The State of Connecticut has adopted the Common Core Curriculum Standards. As a result, the Fairfield School District has recently adopted the Common Core Curriculum Standards for Mathematics and has selected to use College Preparatory Mathematics (CPM) curricula, textbook and instructional method to align with the Common Core Standards for Mathematical Practice and Content.
The Common Core Curriculum Standards do not mandate a specific teaching methodology or instruction for mathematics; rather it is at the discretion of the school districts to decide on instruction.
College Preparatory Mathematics uses a teaching methodology called “complex instruction” which is based on “pure discovery” of problem-based tasks in study teams with “interrupted” practice on course concepts. This teaching methodology is used on a daily basis.
Parents and students have many concerns related to College Preparatory Mathematics (CPM):
- College Preparatory Mathematics (CPM) bases instruction on small group learning with only supplemental guidance from the teacher. The teacher’s role is to facilitate instruction as he/she circulates the classroom ensuring students are on task.
- The teacher instructs the whole class for a fraction of the class time: one-third of the class time at maximum
- The teacher is not allowed to “give away what the students are to discover on their own”, rather his/her role is to facilitate thinking through asking them to make predictions.
- The majority of class time is focused on students using self-directed group learning (cooperative learning groups) to teach new mathematical concepts to themselves and each other, as well as review concepts from previous chapters within their groups.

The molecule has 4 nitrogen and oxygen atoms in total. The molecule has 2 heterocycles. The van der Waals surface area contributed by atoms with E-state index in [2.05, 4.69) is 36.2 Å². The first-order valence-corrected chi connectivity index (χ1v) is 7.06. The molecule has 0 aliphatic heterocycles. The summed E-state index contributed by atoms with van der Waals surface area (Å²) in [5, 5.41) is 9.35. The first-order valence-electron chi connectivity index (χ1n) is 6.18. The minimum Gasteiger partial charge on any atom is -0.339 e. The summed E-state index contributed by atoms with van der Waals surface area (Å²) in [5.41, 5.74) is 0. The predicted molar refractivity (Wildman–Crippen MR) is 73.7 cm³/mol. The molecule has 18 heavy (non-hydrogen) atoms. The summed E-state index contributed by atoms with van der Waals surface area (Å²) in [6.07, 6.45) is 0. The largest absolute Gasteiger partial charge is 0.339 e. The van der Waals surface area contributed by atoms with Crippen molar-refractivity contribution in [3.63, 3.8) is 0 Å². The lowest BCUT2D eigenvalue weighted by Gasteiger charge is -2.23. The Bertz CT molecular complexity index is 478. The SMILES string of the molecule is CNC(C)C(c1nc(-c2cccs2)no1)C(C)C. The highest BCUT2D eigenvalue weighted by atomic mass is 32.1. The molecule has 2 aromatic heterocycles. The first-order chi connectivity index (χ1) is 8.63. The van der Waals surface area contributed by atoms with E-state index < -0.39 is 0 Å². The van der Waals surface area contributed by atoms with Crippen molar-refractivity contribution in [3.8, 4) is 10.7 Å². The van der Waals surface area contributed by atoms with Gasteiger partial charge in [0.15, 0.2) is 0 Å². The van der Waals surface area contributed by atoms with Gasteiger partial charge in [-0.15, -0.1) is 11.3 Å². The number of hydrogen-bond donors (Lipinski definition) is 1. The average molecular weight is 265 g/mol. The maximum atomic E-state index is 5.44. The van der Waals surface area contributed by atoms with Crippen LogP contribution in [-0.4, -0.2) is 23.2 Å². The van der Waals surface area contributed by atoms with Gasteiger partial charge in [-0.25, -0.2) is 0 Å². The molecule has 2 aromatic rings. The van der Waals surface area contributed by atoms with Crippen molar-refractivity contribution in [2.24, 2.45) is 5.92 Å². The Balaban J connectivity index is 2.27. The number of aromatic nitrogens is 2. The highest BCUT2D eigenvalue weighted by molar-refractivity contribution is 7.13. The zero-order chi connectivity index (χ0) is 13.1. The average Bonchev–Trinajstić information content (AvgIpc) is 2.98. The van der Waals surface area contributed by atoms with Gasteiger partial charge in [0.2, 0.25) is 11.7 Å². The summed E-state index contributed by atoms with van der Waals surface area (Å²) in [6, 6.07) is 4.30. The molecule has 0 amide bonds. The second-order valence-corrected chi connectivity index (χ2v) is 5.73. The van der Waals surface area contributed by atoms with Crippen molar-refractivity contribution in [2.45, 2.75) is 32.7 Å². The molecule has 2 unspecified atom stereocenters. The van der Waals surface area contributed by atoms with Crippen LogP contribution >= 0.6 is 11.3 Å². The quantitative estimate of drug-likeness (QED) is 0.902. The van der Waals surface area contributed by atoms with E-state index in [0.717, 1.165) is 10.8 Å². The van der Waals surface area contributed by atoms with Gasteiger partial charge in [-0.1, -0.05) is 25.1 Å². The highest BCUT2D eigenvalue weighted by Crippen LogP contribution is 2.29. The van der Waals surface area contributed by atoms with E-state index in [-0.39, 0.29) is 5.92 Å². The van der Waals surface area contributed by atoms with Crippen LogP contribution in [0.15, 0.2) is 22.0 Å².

- Self-directed group learning emphasizes the importance of all students within the group mastering and understanding the concepts. Students are responsible for not only their own mastery but their peers’ mastery of concepts, as well.
- Memorization of formulas and skill practice are discouraged. Limited math problems for homework.
- Why should the social aspects of group learning inhibit one’s ability to learn math? CPM requires students to surmount any and all group social issues within the group dynamics, while simultaneously trying to solidify the understanding of mathematical material.
- How does this instructional method of cooperative group learning impact students with learning differences such as attention deficit disorder, dyslexia, non-verbal learning disabilities, and executive functioning disorders (estimated to be 15-20% of the student body)? What if this method is not working for these types of learners, are they allowed to opt-out of the group learning or required to “persevere”?
- How does the same level task engage different levels of learners within the mixed ability groups? For some students the mathematics may come easily, while others may be struggling to understand the concepts. Since there is no pre-assessment of prior knowledge of material before grouping students, working together in mixed ability groups has proven to be onerous and frustrating for all students to date. A student is not allowed to move ahead or accelerated until everyone in the group understands and has mastered a concept.
- How will these students perform on SAT, ACT and AP exams? To date, no independent studies or data have shown how students studying mathematics under CPM’s method of instruction perform on these standardized tests. The lack of information leaves parents and students apprehensive, as many colleges, particularly those with extremely competitive admissions, care a lot about scores. In addition, many colleges use test scores to award “merit aid” scholarships, which is financial aid not based on need.
- CPM places an overly enthusiastic emphasis on explaining math answers in written form. This method penalizes students who are strong in understanding mathematical concepts and formulas but weak in organizing thoughts and explanations in written expression. Strong math students are not always the best writers.
In summary, the instructional methods of College Preparatory Mathematics require students to discover new concepts in small group settings with minimal teacher instruction and lack of differentiated curricula.
Students have different learning styles, levels of abilities, and prior knowledge of mathematics, but our district believes that we should compact them into one size.
However… One Size Does Not Fit All.